For example, consider a pension plan that pays 25 percent of a participant’s accrued benefit as a lump sum at retirement. Under the final regulations, the lump sum amount would be determined using the Code section 417(e) interest and mortality factors, while the amount of the annuity could be determined using the plan’s assumptions.
The second approach (“implicit bifurcation”) applies if a lump sum payment is a specified dollar amount rather than a portion of a participant’s accrued benefit. In that case, the residual annuity amount (payable in the normal form at normal retirement) cannot be less than the excess of: (1) the participant’s total accrued benefit expressed in that annuity form, over (2) the annuity in that form which is actuarially equivalent to the lump sum payment applying the Code section 417(e) interest and mortality factors.
For example, consider a contributory pension plan under which a participant’s contributions with interest are paid as a lump sum. That lump sum amount is first converted to an annuity payable in the normal form at normal retirement using the Code section 417(e) interest and mortality factors. This annuity amount is then subtracted from the participant’s total accrued benefit, expressed in the normal annuity form at normal retirement. The difference is the minimum amount payable as an annuity in the plan’s normal form at normal retirement. Plans that allow lump sum payments of specified dollar amounts should be reviewed for consistency with this minimum annuity requirement.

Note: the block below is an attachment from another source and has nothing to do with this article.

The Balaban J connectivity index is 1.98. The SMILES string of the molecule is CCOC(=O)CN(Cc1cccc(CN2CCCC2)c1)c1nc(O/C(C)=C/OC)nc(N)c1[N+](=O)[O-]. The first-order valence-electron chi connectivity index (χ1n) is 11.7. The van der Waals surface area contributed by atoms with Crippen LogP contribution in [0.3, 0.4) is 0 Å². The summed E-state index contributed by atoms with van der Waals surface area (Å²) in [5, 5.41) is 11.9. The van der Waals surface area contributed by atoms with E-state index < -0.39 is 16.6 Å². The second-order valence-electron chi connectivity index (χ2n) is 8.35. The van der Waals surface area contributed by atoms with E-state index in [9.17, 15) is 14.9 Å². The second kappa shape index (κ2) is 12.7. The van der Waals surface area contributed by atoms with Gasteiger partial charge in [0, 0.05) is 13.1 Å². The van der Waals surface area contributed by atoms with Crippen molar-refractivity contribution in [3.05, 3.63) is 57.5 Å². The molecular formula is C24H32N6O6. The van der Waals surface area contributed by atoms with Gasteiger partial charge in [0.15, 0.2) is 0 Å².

The regulations include seven examples to illustrate the application of these rules.
The final regulations require explicit bifurcation where a plan is amended to eliminate an optional form of benefit but retains the optional form for benefits already accrued, or if a participant can elect to receive all of the accrued benefit as a lump sum.
If different factors are used to calculate different portions of an accrued benefit attributable to an early retirement benefit, a retirement-type subsidy, an optional form of benefit, or an ancillary benefit, and if the plan provides for an accelerated distribution of only part or parts of the accrued benefit, the plan must specify the parts to which the accelerated distribution applies.